CEO pay down 15 percent, Ellison tops list: NYT

NEW YORK (Reuters) - The average compensation for chief executives at the largest publicly traded U.S. companies fell 15 percent last year to $9.53 million, a decline attributable to the falling value of stock and option awards, the New York Times said on Sunday.

Median compensation fell 13 percent to $7.72 million, the second straight yearly decline, driving pay down to a level not seen since 2004.

It comes amid growing concern among the public, Congress, governance advocates and White House pay czar Kenneth Feinberg about the fairness of out-sized pay, especially at companies that received government aid, as the economy emerges unevenly from the worst recession since the 1930s.

Lawrence Ellison, the chief executive of business software company Oracle Corp ORCL.O -- and the world's sixth-richest person, at $28 billion, according to Forbes magazine -- topped the list with compensation of $84.5 million, more than the next two highest-paid chief executives combined.

The findings were based on a report by Equilar, which evaluated compensation for 200 chief executives at 199 companies that had revenue of at least $5.78 billion. Motorola Inc MOT.N, one of those companies, has two chief executives.

Other highly-compensated executives in the study included Boston Scientific Corp's BSX.N Ray Elliott with pay of $33.37 million, Occidental Petroleum Corp's OXY.N Ray Irani with $31.4 million, Hewlett-Packard Co's HPQ.N Mark Hurd with $24.2 million, Anadarko Petroleum Corp's APC.N James Hackett with $23.51 million, and Procter & Gamble Co's PG.N A.G. Lafley with $23.47 million.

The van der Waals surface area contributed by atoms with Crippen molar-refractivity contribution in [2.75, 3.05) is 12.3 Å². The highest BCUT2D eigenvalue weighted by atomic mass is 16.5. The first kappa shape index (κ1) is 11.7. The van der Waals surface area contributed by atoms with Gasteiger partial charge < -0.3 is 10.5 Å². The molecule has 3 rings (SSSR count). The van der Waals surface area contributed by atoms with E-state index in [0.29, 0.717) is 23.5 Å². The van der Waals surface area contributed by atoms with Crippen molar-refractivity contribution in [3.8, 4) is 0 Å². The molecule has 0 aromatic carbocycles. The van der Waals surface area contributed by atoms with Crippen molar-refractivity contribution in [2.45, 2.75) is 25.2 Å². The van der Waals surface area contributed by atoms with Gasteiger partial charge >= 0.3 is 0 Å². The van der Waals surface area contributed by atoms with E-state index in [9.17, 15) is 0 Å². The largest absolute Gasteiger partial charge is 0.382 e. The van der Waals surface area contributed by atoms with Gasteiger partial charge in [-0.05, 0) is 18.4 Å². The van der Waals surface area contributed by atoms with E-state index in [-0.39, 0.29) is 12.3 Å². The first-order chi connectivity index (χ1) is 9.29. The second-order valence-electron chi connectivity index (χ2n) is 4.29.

The lowest paid was Apple Inc's AAPL.O Steven Jobs, at $1, though he also owns $1.03 billion of the company's stock, the newspaper said.

Within the financial services industry, Wells Fargo & Co's WFC.N John Stumpf was the best paid chief executive, having been awarded $18.76 million, the study said.

Citigroup Inc's C.N Vikram Pandit's compensation was $128,751, making him the third-lowest paid chief executive in the study. Former Bank of America Corp BAC.N chief Kenneth Lewis was second-lowest at $32,171, while Lloyd Blankfein of Goldman Sachs Group Inc GS.N was seventh-lowest at $862,657.

The median values of stock and option awards fell a respective 19 percent and 28 percent, reflecting the fact that many were granted in early 2009 when stock prices were low, the newspaper said. Perks such as private jets also fell, with the median down 19 percent to $170,487 and the average down 14 percent to $261,801, the newspaper said.

Reporting by Jonathan Stempel; Editing by Steve Orlofsky